Blast from the Past, Domestic, National Security — January 2, 2002 at 4:56 pm

Regarding Henry

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Photo courtesy of the United States Library of Congress

Kissinger lied. But if you find it hard to get worked up about this news, you are not alone. It is a familiar cycle: our government airs revelations about foreign policy abuses only once those policies have already run their course. Meanwhile, as with Bush-Powell foreign policy today, there is no way to know the nature of the new round of abuses currently underway. In our political culture, we are doomed never to reckon with the present.

This winter, the public finally obtained in full a crucial document from the years Henry Kissinger served as secretary of state. We now know exactly what was said in a meeting among Kissinger, President Ford, and President Suharto, dictator of Indonesia, on December 6, 1975 – the day before Indonesia invaded East Timor. Only the latest in a long list of revelations, this decades-old record proves once and for all that Suharto began the invasion knowing he had the full approval of the White House.

It is an account quite contrary to the story Kissinger has told – in public, at least – ever since that meeting took place. “Timor was never discussed with us when we were in Indonesia,” he told a New York audience in 1995. And in a 1999 radio interview, he explained that Timor was mentioned only when “We were told at the airport as we left Jakarta that either that day or the next day they intended to take East Timor.”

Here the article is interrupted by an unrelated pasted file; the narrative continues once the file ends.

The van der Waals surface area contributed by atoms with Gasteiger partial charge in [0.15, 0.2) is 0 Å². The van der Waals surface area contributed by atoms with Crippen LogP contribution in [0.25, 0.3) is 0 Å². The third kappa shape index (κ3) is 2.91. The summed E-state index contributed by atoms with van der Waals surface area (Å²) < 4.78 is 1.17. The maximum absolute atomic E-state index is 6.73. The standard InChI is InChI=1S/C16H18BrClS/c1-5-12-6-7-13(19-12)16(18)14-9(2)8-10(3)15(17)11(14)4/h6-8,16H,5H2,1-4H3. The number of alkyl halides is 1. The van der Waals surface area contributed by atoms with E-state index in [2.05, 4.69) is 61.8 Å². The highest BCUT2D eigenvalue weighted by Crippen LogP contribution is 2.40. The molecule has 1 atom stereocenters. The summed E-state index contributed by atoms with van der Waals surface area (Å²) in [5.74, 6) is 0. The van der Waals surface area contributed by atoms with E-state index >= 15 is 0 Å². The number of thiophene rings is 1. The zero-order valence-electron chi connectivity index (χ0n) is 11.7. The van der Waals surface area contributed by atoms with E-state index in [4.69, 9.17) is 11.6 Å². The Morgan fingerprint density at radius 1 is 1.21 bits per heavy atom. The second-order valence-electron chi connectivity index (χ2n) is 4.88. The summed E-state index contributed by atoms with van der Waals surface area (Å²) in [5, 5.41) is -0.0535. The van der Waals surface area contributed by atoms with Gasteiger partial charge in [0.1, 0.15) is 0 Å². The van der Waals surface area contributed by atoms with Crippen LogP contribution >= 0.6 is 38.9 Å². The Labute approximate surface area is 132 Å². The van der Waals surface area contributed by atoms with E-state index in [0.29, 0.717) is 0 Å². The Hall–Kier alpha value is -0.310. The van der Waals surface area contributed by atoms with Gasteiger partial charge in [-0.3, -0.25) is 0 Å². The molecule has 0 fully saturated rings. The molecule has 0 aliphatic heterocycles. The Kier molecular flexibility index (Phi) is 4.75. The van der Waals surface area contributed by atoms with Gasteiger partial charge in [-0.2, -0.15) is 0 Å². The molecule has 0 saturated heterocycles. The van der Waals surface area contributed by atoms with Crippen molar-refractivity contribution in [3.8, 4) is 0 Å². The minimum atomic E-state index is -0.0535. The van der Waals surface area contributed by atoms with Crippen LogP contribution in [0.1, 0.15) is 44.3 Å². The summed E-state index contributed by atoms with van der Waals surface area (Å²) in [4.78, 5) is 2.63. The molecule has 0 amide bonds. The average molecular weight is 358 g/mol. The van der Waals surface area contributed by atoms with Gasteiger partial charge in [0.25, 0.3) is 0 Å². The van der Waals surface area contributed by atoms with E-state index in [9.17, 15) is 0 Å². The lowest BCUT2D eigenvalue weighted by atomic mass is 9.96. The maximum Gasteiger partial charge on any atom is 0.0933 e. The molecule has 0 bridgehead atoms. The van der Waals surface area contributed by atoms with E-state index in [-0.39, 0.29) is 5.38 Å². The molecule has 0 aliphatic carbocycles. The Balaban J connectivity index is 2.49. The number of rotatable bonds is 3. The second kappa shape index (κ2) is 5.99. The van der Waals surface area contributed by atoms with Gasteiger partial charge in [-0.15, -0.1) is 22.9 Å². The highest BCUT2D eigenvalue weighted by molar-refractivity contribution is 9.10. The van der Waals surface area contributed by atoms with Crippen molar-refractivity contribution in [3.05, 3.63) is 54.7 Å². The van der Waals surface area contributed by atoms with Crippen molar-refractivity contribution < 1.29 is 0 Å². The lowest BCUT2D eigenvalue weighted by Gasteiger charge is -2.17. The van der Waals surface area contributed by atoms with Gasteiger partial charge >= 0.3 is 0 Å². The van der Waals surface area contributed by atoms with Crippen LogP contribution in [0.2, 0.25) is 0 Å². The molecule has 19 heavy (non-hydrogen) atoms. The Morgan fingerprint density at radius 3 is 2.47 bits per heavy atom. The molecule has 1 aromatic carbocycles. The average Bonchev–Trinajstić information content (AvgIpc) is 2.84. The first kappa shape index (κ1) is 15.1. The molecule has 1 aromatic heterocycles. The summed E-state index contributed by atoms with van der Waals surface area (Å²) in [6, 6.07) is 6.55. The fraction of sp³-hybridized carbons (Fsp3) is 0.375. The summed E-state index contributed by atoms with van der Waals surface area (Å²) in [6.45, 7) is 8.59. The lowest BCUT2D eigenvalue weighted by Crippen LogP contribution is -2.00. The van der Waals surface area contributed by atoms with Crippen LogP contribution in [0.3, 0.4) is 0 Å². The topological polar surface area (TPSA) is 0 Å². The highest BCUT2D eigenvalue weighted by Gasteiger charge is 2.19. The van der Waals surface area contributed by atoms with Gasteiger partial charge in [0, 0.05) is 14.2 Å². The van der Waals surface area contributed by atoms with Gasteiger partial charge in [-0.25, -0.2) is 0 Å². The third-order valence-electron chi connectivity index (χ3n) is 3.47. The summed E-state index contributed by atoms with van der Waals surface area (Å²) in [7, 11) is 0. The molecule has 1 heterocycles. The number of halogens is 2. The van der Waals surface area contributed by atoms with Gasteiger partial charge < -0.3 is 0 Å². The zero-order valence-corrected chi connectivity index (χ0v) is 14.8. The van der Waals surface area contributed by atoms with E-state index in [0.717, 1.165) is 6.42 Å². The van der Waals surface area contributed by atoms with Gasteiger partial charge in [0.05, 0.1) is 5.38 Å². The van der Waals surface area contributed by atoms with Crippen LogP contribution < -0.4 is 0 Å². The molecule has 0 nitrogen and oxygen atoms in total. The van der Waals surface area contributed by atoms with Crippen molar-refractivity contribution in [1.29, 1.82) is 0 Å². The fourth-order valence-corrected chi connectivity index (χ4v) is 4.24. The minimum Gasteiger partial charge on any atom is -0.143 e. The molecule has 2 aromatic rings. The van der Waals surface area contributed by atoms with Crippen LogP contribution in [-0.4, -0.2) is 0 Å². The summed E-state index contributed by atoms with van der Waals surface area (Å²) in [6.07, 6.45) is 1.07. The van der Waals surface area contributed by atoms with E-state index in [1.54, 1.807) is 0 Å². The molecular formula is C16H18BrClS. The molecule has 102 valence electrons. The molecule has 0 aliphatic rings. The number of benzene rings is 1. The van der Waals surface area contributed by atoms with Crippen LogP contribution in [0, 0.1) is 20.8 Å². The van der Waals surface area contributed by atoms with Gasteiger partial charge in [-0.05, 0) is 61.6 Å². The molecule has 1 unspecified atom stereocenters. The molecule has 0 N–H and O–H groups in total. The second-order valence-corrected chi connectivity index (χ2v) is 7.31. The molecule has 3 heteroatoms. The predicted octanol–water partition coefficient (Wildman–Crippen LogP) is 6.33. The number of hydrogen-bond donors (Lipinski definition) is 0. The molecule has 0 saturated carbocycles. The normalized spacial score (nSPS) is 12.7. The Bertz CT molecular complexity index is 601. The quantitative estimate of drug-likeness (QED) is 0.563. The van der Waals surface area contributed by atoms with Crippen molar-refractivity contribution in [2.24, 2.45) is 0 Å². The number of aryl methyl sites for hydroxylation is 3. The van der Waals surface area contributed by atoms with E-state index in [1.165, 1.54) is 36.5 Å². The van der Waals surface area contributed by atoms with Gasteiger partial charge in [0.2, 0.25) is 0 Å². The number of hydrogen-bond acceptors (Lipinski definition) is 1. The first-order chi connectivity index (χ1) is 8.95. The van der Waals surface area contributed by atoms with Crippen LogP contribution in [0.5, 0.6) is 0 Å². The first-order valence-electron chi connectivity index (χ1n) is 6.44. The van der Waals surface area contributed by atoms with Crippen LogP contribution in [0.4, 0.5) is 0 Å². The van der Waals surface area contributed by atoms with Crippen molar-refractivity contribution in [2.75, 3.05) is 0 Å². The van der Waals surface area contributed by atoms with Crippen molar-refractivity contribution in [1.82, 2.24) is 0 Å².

Actually, thanks to the independent National Security Archive at George Washington University, which works tirelessly for declassification, we now know that Timor was discussed at length that day. Suharto complained to Ford and Kissinger that the left-leaning former Portuguese colony of East Timor had “declared independence unilaterally” and that therefore “we want your understanding if we deem it necessary to take rapid or drastic action.” Ford assured him that “We will understand and will not press you on the issue. We understand the problem and the intensions you have.”

And what advice did Kissinger – the Nobel peace prize laureate – offer the commander of a notoriously brutal military, 80 percent of whose funding came form the United States? He merely cautioned that “it is important that whatever you do succeeds quickly” and that “it would be better if it were done after we returned” to the United States. The public appearance of the invasion merited lecturing Suharto. Its actual impact on the Timorese did not.

And by all accounts, the bloodbath that ensued met Kissinger’s criteria: Suharto waited for Ford and Kissinger to return home, and he succeeded quickly, killing 60,000-100,000 in the first year and, by the State Department’s own count, leaving 300,000 in relocation camps run by the Indonesian military.

When challenged to account for East Timor’s destruction under his watch, Kissinger pleads good intentions. “What most people who deal with government don’t understand is [the] overwhelming experiences of being in high office,” he explained in New York while promoting his book Diplomacy – which, like all of his memoirs, omits Timor completely. “Maybe, regrettably, we weren’t ever thinking about Timor.”